Encrypted login | home

Program Information

Monte Carlo Analysis of Magnetically Focused Beams for Proton Radiosurgery

G McAuley

GA McAuley1*, JM Slater1 , S Heczko1 , T Nguyen1 , JD Slater1,2 , A Wroe1,2 , (1) Loma Linda University, Loma Linda, CA, (2) Loma Linda University Medical Center, Loma Linda, CA


SU-K-108-12 (Sunday, July 30, 2017) 4:00 PM - 6:00 PM Room: 108

Purpose: A preliminary Monte Carlo investigation of the advantages in dose distribution and delivery efficiency of proton beams focused by a triplet of quadrupole magnets

Methods: Monte Carlo simulations were performed using various configurations of a triplet of quadrupole magnets. Magnet parameters were selected to match what can be commercially manufactured as assemblies of rare-earth permanent magnetic materials adhered into Halbach cylinders (eg, field gradients of 100 to 250 T/m, bore diameters of 10 to 20 mm). Focused unmodulated 127 MeV proton beams (90% dose range of 9.88 cm in water) were target matched with passive collimated beams (the current beam delivery method for proton radiosurgery) and properties of transverse dose, depth dose and volumetric dose distributions were compared.

Results: Magnetically focused beams delivered beam spots of low eccentricity to Bragg depth with full widths at the 90% reference dose contour from ~ 2 to 5mm. Focused beams showed 27 to 102% larger peak-to-entrance dose ratios compared to unfocused beams. When focused initial beam diameters were larger than matching unfocused beams (11 of 12 cases), the result was an increase in dose delivery efficiency of 1.5 to 4.2x. Peak-to-entrance and efficiency benefits tended to increase with larger magnet gradients and larger initial diameter focused beams. Focusing tended to shift dose from penumbra (80%-20%) to below the 20% isodose contour compared to unfocused beams.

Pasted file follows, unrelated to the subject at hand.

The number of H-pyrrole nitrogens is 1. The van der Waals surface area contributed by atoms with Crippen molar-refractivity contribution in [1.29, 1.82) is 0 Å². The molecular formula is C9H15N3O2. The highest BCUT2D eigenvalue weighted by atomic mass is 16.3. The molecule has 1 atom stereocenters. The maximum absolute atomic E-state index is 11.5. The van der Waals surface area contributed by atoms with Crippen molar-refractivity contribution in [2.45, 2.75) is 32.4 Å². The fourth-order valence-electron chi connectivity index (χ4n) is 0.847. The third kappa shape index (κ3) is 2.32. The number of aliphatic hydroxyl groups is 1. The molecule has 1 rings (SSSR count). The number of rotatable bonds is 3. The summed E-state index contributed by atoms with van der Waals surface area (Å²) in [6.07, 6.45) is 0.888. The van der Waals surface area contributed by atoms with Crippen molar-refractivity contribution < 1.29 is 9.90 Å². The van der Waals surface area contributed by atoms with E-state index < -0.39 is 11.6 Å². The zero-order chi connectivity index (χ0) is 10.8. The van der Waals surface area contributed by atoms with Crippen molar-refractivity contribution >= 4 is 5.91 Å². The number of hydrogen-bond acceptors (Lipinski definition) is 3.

Conclusion: This preliminary Monte Carlo study suggests focusing protons immediately upstream of tissue entry using permanent magnet assemblies can produce beams with larger peak-to-entrance dose ratios and dose delivery efficiencies compared to collimated beams. These improvements have clinical implications but still require experimental verification before application to the practice of proton radiosurgery.

Contact Email: